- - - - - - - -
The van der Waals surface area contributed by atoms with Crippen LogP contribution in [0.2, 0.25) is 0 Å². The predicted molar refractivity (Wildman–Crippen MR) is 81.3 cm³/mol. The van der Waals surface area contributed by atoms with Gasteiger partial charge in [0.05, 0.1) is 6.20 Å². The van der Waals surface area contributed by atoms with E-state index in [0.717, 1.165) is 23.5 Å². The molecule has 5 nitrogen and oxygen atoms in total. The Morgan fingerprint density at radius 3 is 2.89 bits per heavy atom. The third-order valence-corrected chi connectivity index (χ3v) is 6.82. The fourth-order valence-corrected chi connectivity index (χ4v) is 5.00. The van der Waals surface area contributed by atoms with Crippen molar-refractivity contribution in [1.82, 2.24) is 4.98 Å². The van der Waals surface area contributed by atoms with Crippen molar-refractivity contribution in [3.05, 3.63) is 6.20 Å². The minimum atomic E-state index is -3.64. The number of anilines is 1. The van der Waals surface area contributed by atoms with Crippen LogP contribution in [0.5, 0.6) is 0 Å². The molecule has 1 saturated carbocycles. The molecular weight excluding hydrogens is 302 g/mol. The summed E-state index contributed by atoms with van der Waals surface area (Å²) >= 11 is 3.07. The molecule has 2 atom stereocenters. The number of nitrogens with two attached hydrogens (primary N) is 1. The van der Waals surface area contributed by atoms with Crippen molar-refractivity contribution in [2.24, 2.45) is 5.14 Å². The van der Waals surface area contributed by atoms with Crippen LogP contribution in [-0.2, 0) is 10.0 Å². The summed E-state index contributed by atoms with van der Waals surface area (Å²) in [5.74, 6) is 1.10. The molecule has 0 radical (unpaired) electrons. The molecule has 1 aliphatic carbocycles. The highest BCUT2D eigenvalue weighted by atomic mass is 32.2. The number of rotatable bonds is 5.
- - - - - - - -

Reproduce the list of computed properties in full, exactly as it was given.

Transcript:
The van der Waals surface area contributed by atoms with Crippen LogP contribution in [0.2, 0.25) is 0 Å². The predicted molar refractivity (Wildman–Crippen MR) is 81.3 cm³/mol. The van der Waals surface area contributed by atoms with Gasteiger partial charge in [0.05, 0.1) is 6.20 Å². The van der Waals surface area contributed by atoms with E-state index in [0.717, 1.165) is 23.5 Å². The molecule has 5 nitrogen and oxygen atoms in total. The Morgan fingerprint density at radius 3 is 2.89 bits per heavy atom. The third-order valence-corrected chi connectivity index (χ3v) is 6.82. The fourth-order valence-corrected chi connectivity index (χ4v) is 5.00. The van der Waals surface area contributed by atoms with Crippen molar-refractivity contribution in [1.82, 2.24) is 4.98 Å². The van der Waals surface area contributed by atoms with Crippen molar-refractivity contribution in [3.05, 3.63) is 6.20 Å². The minimum atomic E-state index is -3.64. The number of anilines is 1. The van der Waals surface area contributed by atoms with Crippen LogP contribution in [0.5, 0.6) is 0 Å². The molecule has 1 saturated carbocycles. The molecular weight excluding hydrogens is 302 g/mol. The summed E-state index contributed by atoms with van der Waals surface area (Å²) >= 11 is 3.07. The molecule has 2 atom stereocenters. The number of nitrogens with two attached hydrogens (primary N) is 1. The van der Waals surface area contributed by atoms with Crippen molar-refractivity contribution in [2.24, 2.45) is 5.14 Å². The van der Waals surface area contributed by atoms with Crippen LogP contribution in [-0.2, 0) is 10.0 Å². The summed E-state index contributed by atoms with van der Waals surface area (Å²) in [5.74, 6) is 1.10. The molecule has 0 radical (unpaired) electrons. The molecule has 1 aliphatic carbocycles. The highest BCUT2D eigenvalue weighted by atomic mass is 32.2. The number of rotatable bonds is 5.